President George H. W. Bush speaking at the Smithsonian’s National Air and Space Museum on 20 July 1989, the 20th anniversary of the Apollo 11 landing. In the speech, Bush announced his Space Exploration Initiative, which aimed to return astronauts to the Moon and take them to Mars for the first time. On stage with Bush are NASA administrator Richard Truly (third from left) and Apollo 11 astronauts Neil Armstrong (fifth from left), Michael Collins (fourth from right), and Buzz Aldrin (second from right). (Courtesy of NASA.)

President George H. W. Bush speaking at the Smithsonian’s National Air and Space Museum on 20 July 1989, the 20th anniversary of the Apollo 11 landing. In the speech, Bush announced his Space Exploration Initiative, which aimed to return astronauts to the Moon and take them to Mars for the first time. On stage with Bush are NASA administrator Richard Truly (third from left) and Apollo 11 astronauts Neil Armstrong (fifth from left), Michael Collins (fourth from right), and Buzz Aldrin (second from right). (Courtesy of NASA.)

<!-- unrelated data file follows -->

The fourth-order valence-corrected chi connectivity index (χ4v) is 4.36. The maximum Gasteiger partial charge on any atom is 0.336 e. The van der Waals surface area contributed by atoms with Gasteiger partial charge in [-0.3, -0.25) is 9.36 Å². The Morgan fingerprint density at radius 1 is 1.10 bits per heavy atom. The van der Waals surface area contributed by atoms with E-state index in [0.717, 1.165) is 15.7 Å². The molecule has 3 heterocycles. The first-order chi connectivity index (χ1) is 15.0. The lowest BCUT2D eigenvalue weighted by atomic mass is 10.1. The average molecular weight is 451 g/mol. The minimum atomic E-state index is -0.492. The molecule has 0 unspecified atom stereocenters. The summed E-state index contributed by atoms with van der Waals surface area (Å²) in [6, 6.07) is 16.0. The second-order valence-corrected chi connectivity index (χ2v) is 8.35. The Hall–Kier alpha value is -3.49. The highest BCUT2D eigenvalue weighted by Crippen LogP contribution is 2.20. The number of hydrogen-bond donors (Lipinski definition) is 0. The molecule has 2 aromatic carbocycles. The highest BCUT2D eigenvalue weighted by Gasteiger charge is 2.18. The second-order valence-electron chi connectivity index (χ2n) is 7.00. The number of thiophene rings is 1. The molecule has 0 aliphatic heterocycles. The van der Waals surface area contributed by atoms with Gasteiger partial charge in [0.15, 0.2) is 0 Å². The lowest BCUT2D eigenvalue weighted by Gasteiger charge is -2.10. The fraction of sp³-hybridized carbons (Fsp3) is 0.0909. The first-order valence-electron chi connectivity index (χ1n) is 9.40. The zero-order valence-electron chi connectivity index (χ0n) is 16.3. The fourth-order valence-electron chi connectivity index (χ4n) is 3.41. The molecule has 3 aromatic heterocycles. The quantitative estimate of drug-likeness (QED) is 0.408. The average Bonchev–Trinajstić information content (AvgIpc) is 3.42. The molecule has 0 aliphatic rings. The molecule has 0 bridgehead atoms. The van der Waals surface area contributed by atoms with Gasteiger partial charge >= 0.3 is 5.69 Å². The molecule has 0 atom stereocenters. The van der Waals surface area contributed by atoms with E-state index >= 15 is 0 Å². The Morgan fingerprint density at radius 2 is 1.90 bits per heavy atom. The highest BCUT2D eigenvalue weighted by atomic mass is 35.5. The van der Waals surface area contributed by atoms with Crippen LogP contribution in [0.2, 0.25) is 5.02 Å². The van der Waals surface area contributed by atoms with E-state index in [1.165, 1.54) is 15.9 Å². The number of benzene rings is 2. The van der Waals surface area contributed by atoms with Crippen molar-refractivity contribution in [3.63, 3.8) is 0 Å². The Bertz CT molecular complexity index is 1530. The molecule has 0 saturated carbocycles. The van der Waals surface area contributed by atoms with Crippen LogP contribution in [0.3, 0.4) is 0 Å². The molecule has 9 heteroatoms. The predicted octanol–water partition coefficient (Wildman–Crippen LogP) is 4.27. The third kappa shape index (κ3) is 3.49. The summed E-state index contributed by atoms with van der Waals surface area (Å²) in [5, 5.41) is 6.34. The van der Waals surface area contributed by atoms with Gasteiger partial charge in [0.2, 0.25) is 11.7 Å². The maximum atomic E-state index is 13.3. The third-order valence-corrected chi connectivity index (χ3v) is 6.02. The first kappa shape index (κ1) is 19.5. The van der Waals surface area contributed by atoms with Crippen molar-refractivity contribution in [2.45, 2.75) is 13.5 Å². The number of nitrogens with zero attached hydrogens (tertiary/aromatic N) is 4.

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But many inside and outside the space advocacy community felt that the agency was aimless, bureaucratic, and unimaginative, leaving the US human space program stuck in low Earth orbit. Reagan appointed a national commission headed by former NASA administrator Thomas Paine. It produced a grandiose plan for a massive expansion of the agency’s program and budget to fund human infrastructure across the inner solar system, including bases on the Moon and Mars. It not only had zero chance for success but also had the bad luck of coming out days after the Challenger accident. The first US woman in space, Sally Ride, then headed another committee that in 1987 produced a more modest report. She highlighted Mission to Planet Earth, a program designed to investigate the biosphere and environment, as one of the options, although she was not allowed to make that the preferred option in the report.6